7. It is a little disheartening that it takes more than 16 months for the truth to come out. If the truth was known right after the incident and the Forest Service squelched the Blue Ridge Hotshots from telling what they knew, the F.S. is at fault and should answer for the cover up. Mr. McDonough could not have been the only one to hear the transmissions of the order to come out of the black. Even though each crew has their own crew net others could have heard.
    Where I am critical of fire managers in this day and age is not attacking the fire the night it was reported. The reason given is that it was too dangerous to do it at night. Why? Because it was dark?
    For eighteen years I initial attacked fires with crews the moment they were detected. Many were at night and we didn’t use the same tactics as finding them during daylight. Sometimes it took hours but when we got to them they were usually small and low intensity. We could put in alot of line before the burning period picked up.
    If this fire had been attacked during the night the next day would have been quite different.

  8. I am sorry but I don’t buy his crap any longer. Several in the wildland fire community know what took place there..Brendan knows what took place there yet refuses to tell it to investigators?. What several Blue Ridge Hotshots know and what Brendan knows will sink the families lawsuits..He knows it they know it…and many others know it. He’s off on the PTSD train trying to get retirement from a system he never paid into or belonged too..He told Chief Willis what happened..now Chief Willis reports it to the city attorney…Brendan back tracks…He’s playing the system…NOT the Hotshot way!.

  9. Let us not criticise the living, for the sake of the dead.

    Shall we criticise Norman McLean for profiting from the deaths of Mann Gulch? His Son for the deaths of Storm King? Chris Kyle’s wife (American Sniper) for profiting from her husbands death?

    It appears that the comments published uphold an idealistic view of being a Hotshot. Half of a typical hotshot crew qualifies for food stamps. The average age is 25.

    There is no “typical Hotshot”, nor a “way of the Hotshot”. If there was a “way of the Hotshot” It would probably include lessons on how to drink as hard as you can, chew as much tobacco as you can, and make as much money as you can in as short a period as possible. It may also include a lesson on not “criticising others actions in a public forum”.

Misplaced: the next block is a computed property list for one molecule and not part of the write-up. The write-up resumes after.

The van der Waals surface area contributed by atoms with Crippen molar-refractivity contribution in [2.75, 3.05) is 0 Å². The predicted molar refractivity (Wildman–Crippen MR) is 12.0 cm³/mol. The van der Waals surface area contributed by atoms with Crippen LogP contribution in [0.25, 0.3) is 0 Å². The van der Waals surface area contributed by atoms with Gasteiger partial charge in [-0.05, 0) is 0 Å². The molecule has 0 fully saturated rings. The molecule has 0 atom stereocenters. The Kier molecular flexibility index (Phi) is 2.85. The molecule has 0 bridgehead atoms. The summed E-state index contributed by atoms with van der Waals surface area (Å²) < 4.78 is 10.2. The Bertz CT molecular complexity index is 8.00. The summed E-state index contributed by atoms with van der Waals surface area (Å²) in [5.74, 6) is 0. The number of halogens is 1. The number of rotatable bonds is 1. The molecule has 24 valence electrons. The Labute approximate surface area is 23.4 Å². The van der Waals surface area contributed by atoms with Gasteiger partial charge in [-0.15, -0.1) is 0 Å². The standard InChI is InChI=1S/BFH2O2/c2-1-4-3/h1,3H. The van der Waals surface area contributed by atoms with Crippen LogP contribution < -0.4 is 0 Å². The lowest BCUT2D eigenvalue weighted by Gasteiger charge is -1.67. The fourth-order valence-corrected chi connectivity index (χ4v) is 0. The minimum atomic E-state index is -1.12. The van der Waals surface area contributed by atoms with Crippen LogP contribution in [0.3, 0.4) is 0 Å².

10. Bottom line: Will we ever learn what really happened so as to have a chance to save lives in the future?
    And will management learn that they are accountable to fire fighters and the public, or will they get away with different lessons?

    1. Management will only be accountable for what they want to be accountable for, no more, and certainly no less. Ever. If they don’t like what you have to say, or you can submit proof, they would rather ignore you…….

      1. And your opinion is based on how many seasons of wildland fire management, experience in working for which agencies, and unbiased by personal events that may have shaped your opinion?

  11. I dont get what the big deal is. So he wants to write a book.

    I am sick to death of the system anyway. We wanted to run that senator out of town the other day for asking questions.

    No one takes responsibility, no accountability, if you ask questions you are on the wrong team. We wont change and wont tolerate anyone taking a look at how we operate unless they can tell us the air speed velocity of an unladen African swallow.

    I hope he writes the dang thing and we learn something. Maybe the supervisors or the “brotherhood” wont be able to stifle the information, if there is any information to be stifled.

    Just my humble opinion, worth as much as the time it takes to read it.

    1. Mr. Zero. More than once you have defended the Senator, saying he is only “asking questions”. If that is what he did, few would have a problem with his inflammatory letter. Using his experience as a Senator, he made some guesses and assumptions about what led to the escape. He said “The Cold Brook Fire could easily have been prevented”.

      He also said “extremely dry conditions” was a cause of the escape. Then later he said “tinder dry forestland or grassland when extremely dry conditions exist is entirely unwarranted and inexcusable and once started has a high likelihood of burning out of control.”

      How does he “know” this? His guesses may prove to be right, or not. He also demanded a review, which of course is always done after a major escaped fire.